Seventy-three years after the start of the Korean War, on June 25, 1950, a North Fort Myers veteran was eager to share his story about a conflict he feels doesn’t get much recognition.
WINK News spoke to 93-year-old Donald Wiseman, whose walls are lined with memories from a lifetime of serving his country and community.
But Wiseman said he isn’t thinking about himself when he says Korean War veterans deserve more recognition.
“I think more about the people that actually was over there getting shot at while I’m sitting there in a nice clean radio room sending messages, and they’re over there crawling around in the mud,” Wiseman said.
Wiseman joined the Navy when he was just 18 years old. He was a Morse code operator before, during and after the Korean War.
He made scrapbooks full of pictures from his time in the service and of the family he started when he came back from the war. Wiseman still remembers his fellow veterans and thinks about them every day.
“I see them at the store, ones when they look like they’ve lost their last friend—they just looked like they don’t have anything to live for,” Wiseman said, “and I thought, ‘I gotta do something to show them that they’re still remembered, that they did something for this country.'”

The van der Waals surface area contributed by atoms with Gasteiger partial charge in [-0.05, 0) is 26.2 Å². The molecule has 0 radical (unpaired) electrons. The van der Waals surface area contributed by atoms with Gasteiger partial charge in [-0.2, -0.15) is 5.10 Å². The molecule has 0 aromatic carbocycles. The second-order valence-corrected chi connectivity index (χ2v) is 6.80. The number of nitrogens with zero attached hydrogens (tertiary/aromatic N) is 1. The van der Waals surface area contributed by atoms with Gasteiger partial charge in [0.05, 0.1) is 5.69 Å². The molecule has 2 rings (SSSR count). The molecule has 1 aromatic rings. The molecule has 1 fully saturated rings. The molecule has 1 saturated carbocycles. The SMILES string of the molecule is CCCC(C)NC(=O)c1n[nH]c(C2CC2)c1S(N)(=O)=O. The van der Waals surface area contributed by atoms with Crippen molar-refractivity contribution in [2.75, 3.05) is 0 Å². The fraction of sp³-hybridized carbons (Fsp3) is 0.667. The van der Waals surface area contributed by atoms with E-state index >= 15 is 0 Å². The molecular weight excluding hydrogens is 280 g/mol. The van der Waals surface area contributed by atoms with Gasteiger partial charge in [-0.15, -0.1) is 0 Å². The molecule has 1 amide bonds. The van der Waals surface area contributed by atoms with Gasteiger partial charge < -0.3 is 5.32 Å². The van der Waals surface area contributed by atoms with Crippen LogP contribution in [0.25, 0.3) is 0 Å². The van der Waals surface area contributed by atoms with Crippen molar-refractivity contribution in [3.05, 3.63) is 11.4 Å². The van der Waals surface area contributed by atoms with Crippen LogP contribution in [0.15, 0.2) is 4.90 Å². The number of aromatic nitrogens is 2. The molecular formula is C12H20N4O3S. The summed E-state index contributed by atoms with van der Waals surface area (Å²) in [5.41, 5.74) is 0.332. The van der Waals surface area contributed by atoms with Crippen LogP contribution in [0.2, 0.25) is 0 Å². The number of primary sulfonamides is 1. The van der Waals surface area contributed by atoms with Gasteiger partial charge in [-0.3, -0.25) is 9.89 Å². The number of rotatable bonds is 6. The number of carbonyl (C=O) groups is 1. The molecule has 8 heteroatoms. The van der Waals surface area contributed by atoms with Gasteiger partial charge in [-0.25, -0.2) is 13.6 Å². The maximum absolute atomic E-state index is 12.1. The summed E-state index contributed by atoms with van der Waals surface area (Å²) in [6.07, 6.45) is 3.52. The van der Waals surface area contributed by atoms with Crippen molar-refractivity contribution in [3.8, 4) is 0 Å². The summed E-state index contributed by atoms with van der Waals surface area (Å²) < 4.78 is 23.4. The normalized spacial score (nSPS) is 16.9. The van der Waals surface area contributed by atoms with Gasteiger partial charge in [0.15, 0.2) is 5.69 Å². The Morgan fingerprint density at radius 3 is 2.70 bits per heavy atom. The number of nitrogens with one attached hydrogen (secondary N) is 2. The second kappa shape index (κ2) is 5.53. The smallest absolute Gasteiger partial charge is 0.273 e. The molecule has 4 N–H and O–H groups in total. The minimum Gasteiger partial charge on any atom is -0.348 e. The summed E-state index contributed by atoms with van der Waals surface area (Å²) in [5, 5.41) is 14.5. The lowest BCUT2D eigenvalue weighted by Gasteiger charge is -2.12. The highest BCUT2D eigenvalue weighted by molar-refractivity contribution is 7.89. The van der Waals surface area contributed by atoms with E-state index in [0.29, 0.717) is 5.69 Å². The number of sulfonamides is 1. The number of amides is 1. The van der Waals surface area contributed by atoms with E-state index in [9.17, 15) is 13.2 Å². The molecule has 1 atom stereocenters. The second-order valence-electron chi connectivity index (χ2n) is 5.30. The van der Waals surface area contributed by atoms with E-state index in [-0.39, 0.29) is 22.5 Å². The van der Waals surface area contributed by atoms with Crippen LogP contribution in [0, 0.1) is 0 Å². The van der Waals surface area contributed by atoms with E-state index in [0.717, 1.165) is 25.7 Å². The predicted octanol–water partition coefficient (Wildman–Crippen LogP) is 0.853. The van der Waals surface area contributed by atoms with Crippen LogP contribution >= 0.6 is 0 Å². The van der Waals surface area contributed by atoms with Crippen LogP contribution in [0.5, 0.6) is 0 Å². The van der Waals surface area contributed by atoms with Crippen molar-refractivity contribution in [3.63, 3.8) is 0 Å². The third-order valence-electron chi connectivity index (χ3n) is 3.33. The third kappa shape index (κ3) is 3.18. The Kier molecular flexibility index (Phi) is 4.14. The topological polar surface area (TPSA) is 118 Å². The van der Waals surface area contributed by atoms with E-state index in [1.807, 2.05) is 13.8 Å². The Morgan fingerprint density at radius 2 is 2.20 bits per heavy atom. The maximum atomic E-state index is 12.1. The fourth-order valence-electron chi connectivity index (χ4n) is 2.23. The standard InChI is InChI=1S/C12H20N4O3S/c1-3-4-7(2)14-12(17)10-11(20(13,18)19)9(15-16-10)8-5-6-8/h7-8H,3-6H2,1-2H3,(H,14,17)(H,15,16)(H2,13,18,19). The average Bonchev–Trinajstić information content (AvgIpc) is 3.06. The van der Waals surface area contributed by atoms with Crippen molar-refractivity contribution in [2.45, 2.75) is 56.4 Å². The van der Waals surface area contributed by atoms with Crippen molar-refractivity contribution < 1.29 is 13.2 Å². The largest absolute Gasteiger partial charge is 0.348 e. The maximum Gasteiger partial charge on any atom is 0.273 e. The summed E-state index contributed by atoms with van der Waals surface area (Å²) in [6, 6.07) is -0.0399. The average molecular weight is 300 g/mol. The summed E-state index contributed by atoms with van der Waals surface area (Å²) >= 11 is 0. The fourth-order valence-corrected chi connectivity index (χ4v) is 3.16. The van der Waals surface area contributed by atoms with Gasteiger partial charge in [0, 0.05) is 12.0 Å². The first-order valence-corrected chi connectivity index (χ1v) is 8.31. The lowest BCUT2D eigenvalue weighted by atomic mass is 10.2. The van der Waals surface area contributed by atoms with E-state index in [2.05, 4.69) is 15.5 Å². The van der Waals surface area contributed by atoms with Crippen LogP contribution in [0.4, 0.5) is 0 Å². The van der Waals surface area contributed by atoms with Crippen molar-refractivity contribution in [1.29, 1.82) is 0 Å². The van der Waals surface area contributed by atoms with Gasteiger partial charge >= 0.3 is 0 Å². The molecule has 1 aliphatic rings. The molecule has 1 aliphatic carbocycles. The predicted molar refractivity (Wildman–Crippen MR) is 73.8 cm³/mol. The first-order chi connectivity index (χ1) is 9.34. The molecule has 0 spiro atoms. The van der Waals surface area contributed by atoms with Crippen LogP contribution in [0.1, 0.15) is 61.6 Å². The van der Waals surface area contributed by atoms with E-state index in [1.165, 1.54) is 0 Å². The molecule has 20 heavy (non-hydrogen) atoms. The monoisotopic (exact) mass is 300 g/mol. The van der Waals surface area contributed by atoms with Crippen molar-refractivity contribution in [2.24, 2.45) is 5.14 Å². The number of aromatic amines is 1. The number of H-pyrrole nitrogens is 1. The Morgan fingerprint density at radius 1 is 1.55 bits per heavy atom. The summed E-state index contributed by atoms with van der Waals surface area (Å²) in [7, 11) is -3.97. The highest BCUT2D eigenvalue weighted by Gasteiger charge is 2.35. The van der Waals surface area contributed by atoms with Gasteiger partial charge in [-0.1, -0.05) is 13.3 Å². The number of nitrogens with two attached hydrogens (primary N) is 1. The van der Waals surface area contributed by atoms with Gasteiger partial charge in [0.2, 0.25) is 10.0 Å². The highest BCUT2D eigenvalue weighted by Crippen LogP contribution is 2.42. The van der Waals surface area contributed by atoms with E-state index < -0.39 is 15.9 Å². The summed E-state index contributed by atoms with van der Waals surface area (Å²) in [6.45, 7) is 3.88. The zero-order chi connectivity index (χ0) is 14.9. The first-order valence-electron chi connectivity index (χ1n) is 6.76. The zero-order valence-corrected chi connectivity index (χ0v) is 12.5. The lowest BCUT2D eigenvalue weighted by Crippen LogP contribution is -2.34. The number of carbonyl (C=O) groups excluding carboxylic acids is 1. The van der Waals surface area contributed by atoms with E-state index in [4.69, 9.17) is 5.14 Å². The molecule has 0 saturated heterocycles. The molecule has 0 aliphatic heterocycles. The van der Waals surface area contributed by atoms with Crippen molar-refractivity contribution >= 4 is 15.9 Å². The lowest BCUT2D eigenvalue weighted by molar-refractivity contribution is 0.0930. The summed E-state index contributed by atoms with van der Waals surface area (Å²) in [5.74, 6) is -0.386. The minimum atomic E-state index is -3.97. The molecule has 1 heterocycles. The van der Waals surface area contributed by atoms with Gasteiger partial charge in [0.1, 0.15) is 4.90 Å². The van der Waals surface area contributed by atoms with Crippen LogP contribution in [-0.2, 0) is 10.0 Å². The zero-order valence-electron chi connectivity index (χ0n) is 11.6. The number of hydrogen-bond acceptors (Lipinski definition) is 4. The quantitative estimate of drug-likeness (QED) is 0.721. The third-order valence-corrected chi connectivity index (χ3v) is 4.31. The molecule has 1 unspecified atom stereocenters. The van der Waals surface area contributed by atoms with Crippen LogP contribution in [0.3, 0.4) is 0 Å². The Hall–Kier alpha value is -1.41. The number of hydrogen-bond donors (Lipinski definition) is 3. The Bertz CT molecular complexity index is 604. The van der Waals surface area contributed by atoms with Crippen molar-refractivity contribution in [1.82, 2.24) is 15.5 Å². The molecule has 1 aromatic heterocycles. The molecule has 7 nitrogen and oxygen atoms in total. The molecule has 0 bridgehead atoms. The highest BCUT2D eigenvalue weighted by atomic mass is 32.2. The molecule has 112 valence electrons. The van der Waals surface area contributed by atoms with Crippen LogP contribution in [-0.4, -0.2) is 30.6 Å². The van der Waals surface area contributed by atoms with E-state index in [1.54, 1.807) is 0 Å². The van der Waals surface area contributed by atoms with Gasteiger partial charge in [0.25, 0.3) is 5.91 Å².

In between World War II and the Vietnam War, the Korean War—which, like Vietnam, was an undeclared war described as a “police action”— is often overlooked and called “the Forgotten War,” yet around 5.7 million American service members were in the Korean War, according to the U.S Department of Veterans Affairs.
Since the war was fought in the early 1950s, many of its veterans are in their late 80s or 90s, so Wiseman acted quickly to use his voice to speak for others.
“The Korean War’s kind of lost in the background there,” Wiseman said. “Nobody ever said anything about it, and I wanted to do something before I passed away and before they passed away, because I can say we’re disappearing.”
Wiseman is old-fashioned: no smartphone, no computer, no way to spread the word, but he did have a landline he used to reach WINK and pass along a message to his fellow Korean War veterans
“Thank you for your service to your country and the war,” Wiseman said. “We have not forgot you. That’s how I felt about it; that’s what I wanted to do when I called WINK, and thank you for making my prayers come true. Almost makes me want to cry. Thank you.”
The Korean War ended on July 27, 1953, when an armistice was signed ending organized combat operations and restoring the original approximate boundaries between North Korea and South Korea.